This Wednesday past the February issue of The Monthly reached the newsstands. The lead article, Kevin Rudd’s The Global Financial Crisis, is informative. Few will read it; those interested in economics and the current crisis should if they want insight into Rudd’s thinking.
I read it unburdened by a profound knowledge of economics, and unfettered by a predetermined ideological position on macroeconomics. So this is an ordinary man’s view.
First, I was impressed with what seemed to me to be Rudd’s grasp of macroeconomics, his knowledge of its history, and his understanding of the financial crisis. For our PM to be so literate in these matters is encouraging, even if surprising. He seems to be a fast learner. To put his views in writing for all to see is laudable. No commentator on his essay that I have read has questioned the quality of his narrative, even when they disagree with his position.
The essay is about the ideologies that underpin thinking and reasoning in the field of economics. Crikey editorializes that the public don’t care about ideologies or any of the historic figures who adorn economics texts. Of course they don’t. But does that absolve our politicians from adopting an ideological position upon which their actions are based, and telling us about it. Of course it doesn’t. If a leader or a party has an ill defined position, how can logical decisions be made? And just as importantly, how can outcomes be measured validly if the criteria for success are based on ill-defined positions. So whether one agrees or disagrees with any position, it is essential that the different ideologies be acknowledged, their history understood, evidence to support or refute them be carefully documented and examined, and above all the context in which the ideologies were born, and flourished or withered, be described.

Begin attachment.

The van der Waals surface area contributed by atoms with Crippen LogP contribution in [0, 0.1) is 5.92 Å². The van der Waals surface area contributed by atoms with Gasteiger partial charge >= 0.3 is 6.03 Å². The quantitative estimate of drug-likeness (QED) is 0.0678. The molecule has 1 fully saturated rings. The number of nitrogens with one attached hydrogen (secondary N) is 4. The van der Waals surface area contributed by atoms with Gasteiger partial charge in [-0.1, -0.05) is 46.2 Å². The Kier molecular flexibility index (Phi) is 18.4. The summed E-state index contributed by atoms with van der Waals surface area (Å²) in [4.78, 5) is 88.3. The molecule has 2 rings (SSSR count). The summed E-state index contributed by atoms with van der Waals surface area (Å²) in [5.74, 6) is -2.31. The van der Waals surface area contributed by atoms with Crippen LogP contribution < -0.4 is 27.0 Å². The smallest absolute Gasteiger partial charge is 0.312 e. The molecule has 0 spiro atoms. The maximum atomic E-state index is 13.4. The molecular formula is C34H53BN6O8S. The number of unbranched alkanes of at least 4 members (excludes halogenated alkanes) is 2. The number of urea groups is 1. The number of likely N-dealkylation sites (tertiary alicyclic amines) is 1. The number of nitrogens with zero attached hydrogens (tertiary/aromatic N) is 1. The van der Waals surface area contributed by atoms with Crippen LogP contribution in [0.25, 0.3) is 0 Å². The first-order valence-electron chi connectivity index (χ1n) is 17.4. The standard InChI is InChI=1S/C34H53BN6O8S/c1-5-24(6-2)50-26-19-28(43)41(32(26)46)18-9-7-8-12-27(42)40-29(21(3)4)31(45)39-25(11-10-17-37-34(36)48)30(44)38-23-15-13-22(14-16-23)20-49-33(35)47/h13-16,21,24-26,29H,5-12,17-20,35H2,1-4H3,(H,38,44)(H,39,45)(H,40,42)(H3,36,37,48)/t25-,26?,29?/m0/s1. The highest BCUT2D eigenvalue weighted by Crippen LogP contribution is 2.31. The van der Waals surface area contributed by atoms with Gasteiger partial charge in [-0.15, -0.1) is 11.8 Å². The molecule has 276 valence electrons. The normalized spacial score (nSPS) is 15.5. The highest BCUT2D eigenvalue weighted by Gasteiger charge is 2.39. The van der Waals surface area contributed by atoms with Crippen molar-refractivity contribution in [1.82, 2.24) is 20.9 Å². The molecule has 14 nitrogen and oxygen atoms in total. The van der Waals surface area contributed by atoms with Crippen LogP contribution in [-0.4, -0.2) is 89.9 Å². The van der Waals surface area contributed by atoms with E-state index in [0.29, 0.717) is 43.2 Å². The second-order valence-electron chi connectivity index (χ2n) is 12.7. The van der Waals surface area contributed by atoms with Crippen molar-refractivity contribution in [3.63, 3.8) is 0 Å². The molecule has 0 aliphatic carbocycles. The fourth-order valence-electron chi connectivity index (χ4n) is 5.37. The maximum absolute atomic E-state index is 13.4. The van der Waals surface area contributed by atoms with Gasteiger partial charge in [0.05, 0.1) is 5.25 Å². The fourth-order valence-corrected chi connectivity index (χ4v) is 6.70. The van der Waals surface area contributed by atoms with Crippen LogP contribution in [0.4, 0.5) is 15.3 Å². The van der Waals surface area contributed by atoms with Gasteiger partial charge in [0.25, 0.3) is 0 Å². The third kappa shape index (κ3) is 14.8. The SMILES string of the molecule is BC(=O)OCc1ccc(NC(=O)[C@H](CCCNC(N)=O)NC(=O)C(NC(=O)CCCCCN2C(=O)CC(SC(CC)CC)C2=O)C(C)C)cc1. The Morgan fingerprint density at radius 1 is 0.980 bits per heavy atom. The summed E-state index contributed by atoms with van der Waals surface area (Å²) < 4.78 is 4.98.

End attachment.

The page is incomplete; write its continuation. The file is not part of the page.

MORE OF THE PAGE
It is noticeable that some who comment on the conflicting ideologies seem to be already trapped by their own positions, and contaminate their writings with their inbuilt biases. Thus some who have commented on the Rudd essay expend their energies agreeing or disagreeing with Rudd’s position. Few give a balanced appraisal.
Rudd’s thesis is that the current crisis is the outcome of what he terms ‘neo-liberalism’, which he describes as a “particular brand of free market fundamentalism, extreme capitalism and excessive greed.” He goes onto say that neo-liberalism’s foreign policy cousin is neo-conservatism. Neo-liberalism believes in free markets and that they are self-regulating. External regulation is considered unnecessary, and governmental interference in markets anathema. Rudd proposes other terms for neo-liberalism: economic liberalism, economic fundamentalism, Thatcherism, or the Washington Consensus.
Any debate about the appropriateness and meaning of the term ‘neo-liberalism’, or for that matter ‘social democracy’, which he uses to label his position, is pointless since there is no firm agreement on their meaning. As Wikipedia puts it: “The term [neo-liberal] is most often applied by critics of the doctrine, to the point where one commentator remarked ‘the concept itself has become an imprecise exhortation in much of the literature, often describing any tendency deemed to be undesirable’. The central principle of neoliberal policy is untrammelled free markets and free trade.” Wikipedia has this to say about social democracy: “Social democracy is a political philosophy of the left or centre-left that emerged in the late 19th century from the socialist movement and continues to exert influence worldwide. The concept of social democracy has changed throughout the decades since its inception.” As Humpty Dumpty said in Lewis Carroll’s Through the Looking Glass. 'When I use a word it means just what I choose it to mean, neither more nor less.' So since Rudd has defined what he means by the terms, they are indeed meaning what he means them to mean. So let’s accept his meanings.
Rudd asserts that the global financial crisis has become “one of the greatest assaults on global economic stability in three-quarters of a century, a crisis facing the world’s largest private financial institutions, credit markets, debt markets, derivative markets, property markets and equity markets, that is causing not just an economic crisis but an employment crisis and a social crisis” with long-term geo-political implications. In support of his argument he quotes Alan Greenspan’s recent mea culpa that his neo-liberal ideology, upon which he based his advice to government as chairman of US Federal Reserve for a decade, was flawed.